communion breadby “This is my body, which is given for you. Do this in remembrance of me.” (Luke 22:19)

At the Last Supper that we remember this week, Jesus could have simply said, “Your sins are forgiven. Remember me.” But instead he broke bread and passed it to his disciples. “This is my body,” he said. “Given for you.”

We could worship a God who stands apart from the world, looking down from on high. An omnipotent being who sees all, but feels nothing. Instead we worship a God who came to earth in the physical body of Jesus (incarnate,“in flesh”). We worship a God who walked among us, died on a cross, and three days later was resurrected.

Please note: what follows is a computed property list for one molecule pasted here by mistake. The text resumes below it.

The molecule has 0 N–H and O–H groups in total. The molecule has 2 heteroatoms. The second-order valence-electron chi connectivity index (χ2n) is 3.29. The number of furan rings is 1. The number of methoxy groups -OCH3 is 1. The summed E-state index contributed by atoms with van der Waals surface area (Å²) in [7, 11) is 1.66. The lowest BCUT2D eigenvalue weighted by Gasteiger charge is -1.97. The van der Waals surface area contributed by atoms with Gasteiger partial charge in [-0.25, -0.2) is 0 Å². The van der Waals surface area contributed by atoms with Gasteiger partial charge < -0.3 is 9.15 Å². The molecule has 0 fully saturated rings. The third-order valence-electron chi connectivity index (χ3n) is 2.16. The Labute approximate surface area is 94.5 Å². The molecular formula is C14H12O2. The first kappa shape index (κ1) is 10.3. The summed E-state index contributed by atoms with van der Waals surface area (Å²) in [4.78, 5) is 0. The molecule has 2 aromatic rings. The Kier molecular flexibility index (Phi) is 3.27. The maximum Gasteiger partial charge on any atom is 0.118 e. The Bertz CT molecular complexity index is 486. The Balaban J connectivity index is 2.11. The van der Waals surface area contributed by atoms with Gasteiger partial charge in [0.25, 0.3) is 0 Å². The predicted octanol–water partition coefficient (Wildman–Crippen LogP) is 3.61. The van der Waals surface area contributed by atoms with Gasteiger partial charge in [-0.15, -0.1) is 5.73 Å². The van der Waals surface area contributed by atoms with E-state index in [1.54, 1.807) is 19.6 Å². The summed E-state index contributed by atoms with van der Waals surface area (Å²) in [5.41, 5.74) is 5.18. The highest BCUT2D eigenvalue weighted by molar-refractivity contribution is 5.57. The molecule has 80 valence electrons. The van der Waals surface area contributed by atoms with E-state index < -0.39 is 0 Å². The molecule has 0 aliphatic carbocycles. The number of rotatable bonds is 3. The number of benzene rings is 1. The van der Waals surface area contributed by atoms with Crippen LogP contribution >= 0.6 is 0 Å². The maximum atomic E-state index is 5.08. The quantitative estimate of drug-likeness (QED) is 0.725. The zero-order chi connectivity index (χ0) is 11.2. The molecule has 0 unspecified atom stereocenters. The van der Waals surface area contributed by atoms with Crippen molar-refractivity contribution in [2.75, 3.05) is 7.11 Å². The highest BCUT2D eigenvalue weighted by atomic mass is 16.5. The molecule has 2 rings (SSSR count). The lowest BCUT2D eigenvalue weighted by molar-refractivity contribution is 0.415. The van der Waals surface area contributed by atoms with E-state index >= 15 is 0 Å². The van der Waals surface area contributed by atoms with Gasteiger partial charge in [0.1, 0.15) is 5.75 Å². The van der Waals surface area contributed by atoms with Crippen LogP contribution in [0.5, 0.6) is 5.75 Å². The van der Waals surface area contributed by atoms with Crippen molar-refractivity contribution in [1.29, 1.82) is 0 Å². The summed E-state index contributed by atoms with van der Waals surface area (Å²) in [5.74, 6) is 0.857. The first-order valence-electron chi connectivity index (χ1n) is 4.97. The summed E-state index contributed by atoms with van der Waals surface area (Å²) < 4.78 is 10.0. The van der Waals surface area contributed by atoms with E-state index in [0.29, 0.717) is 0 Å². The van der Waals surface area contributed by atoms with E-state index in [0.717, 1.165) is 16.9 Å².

Jesus’ body, broken. His blood, shed.

Jesus’ physical death and resurrection show us that physical bodies matter. Jesus’ body and blood are given for us. This is not just a metaphysical metaphor, it is “the true body and blood of the Lord Christ, in and under the bread and wine” (Luther’s Large Catechism).

Our physical lives matter to God
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